28 Days Later
Rated: R for strong violence and gore, language and nudity. 1 hour, 53 minutes.
Publication date: Jun. 27, 2003
Review by Jim Shelby
The movie begins with jumpy video clips of a world gone mad -- horrendous violence, crowds rioting, burning, looting. All the mayhem is a video shown to a monkey who is trapped Clockwork Orange-style to a gurney, forced to watch egregious examples of human lunacy.
Just as we discover we are in some sadistic mammal testing lab, animal-rights commandos break in to free the primates. This is where it all goes horribly wrong. The chimps have been infected with Rage, a disease which turns out to be unthinkably worse than monkeypox. In this film's flagrantly wet and grotesque scenario, if your own sweet mother were to become infected with Rage, you'd have 10 to 20 seconds to kill her before she attacks you, vomits blood all over you and tries to rip your heart out and eat it. Sheesh. Let's just say it's a pretty tense world where your allies can become your lethal enemy within seconds.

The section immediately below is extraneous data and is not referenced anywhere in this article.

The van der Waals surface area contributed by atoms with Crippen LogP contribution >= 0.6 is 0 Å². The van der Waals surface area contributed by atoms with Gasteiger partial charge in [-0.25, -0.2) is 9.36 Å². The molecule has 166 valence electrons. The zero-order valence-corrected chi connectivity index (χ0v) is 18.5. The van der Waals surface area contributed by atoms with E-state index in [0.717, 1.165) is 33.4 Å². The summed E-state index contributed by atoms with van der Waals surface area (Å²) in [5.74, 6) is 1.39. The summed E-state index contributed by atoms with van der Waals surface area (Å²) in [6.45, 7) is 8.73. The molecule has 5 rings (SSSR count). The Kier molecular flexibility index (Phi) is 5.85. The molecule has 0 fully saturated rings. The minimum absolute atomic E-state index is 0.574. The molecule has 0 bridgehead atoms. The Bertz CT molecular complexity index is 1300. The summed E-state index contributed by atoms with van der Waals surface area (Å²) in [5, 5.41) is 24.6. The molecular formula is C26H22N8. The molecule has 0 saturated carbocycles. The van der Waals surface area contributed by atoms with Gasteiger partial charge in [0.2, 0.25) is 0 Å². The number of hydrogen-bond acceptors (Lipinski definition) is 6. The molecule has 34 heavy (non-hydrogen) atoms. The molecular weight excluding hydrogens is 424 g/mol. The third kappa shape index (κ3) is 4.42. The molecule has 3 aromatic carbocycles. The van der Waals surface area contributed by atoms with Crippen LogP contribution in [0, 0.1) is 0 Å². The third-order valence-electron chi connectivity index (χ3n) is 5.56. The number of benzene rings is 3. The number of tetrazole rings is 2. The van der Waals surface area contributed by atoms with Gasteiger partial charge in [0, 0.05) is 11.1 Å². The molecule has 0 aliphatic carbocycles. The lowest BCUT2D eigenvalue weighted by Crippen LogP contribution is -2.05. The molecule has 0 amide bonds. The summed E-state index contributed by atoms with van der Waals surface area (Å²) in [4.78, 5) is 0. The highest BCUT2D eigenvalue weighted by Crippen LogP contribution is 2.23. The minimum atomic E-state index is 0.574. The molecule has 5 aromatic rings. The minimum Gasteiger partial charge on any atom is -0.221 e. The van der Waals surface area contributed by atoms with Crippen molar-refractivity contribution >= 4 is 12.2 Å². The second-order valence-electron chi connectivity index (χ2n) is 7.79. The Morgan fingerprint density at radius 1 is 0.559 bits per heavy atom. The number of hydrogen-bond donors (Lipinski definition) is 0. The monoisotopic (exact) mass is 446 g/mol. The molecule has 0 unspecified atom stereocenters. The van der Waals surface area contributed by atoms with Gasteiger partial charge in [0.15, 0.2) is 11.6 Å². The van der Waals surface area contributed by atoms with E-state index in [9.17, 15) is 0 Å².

Jim (Cillian Murphy), a London bicycle messenger who has been in a coma for days, somehow missed getting infected or murdered by those infected with the disease. He awakes in a hospital bed entirely alone. Remember the amazing shot of Tom Cruise in the middle of a vacant Times Square in "Vanilla Sky"? Multiply that 10 times and then take a walk through a completely abandoned London. We are treated to scene after scene of this major city ravaged and emptied by a truly horrific disease, completely devoid of humans, except for the occasional infected flesh-eating fellow with extraordinary strength, speed and malevolence. Jim finds some other uninfected survivors and they take a three-day trip to Manchester in a London cab in the hope of finding an army base that promises rescue. Of course what they find there is worse than anything they could have imagined.
By the end of the movie exhaustion set in, and I was really ready for it to be over. If millions have died, what kind of happy ending is really possible, although that's what the film asks us to accept. Though this movie is not for the faint of heart, it was made with an inventiveness and panache which somewhat sweetens the dismayingly dark vision of the future it explores.